|Town and union council|
|Time zone||PST (UTC+5)|
Oghi (Urdu: اوگی) is a town and union council (an administrative subdivision) of Mansehra District in the Khyber Pakhtoonkhwa of Pakistan. It is located in Oghi Tehsil and lies to the north-west of the district capital Mansehra.
During British Rule it was the headquarters of the Agror valley (part of Hazara District) and served as the headquarters of the Hazara border military police. This Valley is as green you would expect and surrounded by mountains. There is old fort or "Qila" built in 1865 and is currently the headquarters of the Frontier Constabulary (FC) Oghi District.
In British colonial times, Oghi town, in the Agror valley, was the seat of the local chief, the Khan of Agror, of the Swati tribe, descended from one Akhund Saadudin, a mullah who came from the Swat area and settled here. Following the disturbances by The Black Mountain (Tor Ghar) Tribes and campaign of 1888 this chiefdom was formally abolished by the government of British India; and subsequently, the chiefs were given a limited 'Jagir' grant in exile. In the post-independence era, this family has been represented in Pakistani politics by the late Khan Facker uz Zaman Khan, and then his wife present Senator Mrs. Fauzia Facker uz Zaman, and their son, Mr. Wajih uz Zaman Khan, Advocate, who is an MP in the Provincial Assembly of Khyber-Pakhtoonkhwa.
In addition, many people from this area have migrated to big cities in Pakistan such as Lahore and Karachi as well as several countries abroad, and are running very successful businesses there, investing heavily in land back home. FC Oghi most respectable Staff attitude
|This article's factual accuracy is disputed. (March 2012)|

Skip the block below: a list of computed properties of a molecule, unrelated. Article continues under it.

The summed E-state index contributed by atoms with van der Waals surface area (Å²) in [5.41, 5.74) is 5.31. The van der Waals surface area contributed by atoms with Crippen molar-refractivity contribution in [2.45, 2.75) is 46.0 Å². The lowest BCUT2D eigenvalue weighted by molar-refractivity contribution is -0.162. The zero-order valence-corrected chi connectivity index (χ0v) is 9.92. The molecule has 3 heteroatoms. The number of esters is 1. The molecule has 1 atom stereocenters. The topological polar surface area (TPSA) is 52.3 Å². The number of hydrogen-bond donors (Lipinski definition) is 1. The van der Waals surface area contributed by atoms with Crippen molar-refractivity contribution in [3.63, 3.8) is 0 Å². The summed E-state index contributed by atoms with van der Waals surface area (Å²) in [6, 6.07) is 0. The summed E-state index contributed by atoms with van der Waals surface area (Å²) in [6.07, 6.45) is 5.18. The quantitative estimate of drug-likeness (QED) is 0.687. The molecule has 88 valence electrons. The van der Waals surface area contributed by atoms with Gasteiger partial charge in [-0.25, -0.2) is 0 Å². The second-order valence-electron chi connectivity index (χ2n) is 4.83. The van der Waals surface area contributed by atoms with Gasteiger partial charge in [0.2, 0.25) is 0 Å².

People and language
About 58% of the population of the Oghi area is engaged in bucolic occupations, such as agriculture/cultivation, animal husbandry and livestock management and forestry; whereas most of the rest are either working as expatriates in other locations in Pakistan, or abroad; and some are also engaged in local small and medium-scale businesses. The main languages of the region are Pashto(60%), Hindko(35%) followed by Gojri (5%) and others. The main races and ethnic groups are:Qureshi, Swati, Hassanzai, Akazai, Mada Khel, Chagharzai,[Bann-u-Umia(an Arab tribe)],Tanoli, Awan, Gujar and Sayyids.
In addition to the main Oghi town, the major settlements/villages in Oghi tehsil are:
Kathai,Trawara,Shahkot, Seri, Arbora, Bandi Sadiq, Dharra, Batang, Maloga, Ganian, Ghanian Bala, Shamdarra, Jishkot, Bagrian, Bawar Khan, Malookra, Malookra Chinar, Madina Colony, Bailiyaan, Maloga, Bazargaye, Kotla Agrore, Manchora, Rasheedah,kot,Arbora and Dehran followed by the South Eastern towns such as Shergarh, Gali Badrial and Qazi Abad, which were once part of the old Tanawal area, comprising the former princely states of Amb and Phulra.
- Tehsils & Unions in the District of Mansehra - Government of Pakistan
- Earthquake affected area overview - United Nations Joint Logistics Centre
- Oghi - Imperial Gazetteer of India, v. 19, p. 235.
- "Hazara District Gazetteer, 1907", Pub by the Government of the NWFP, 1908, pp. 203-205
- Pakistan National Census Report, 2000-2001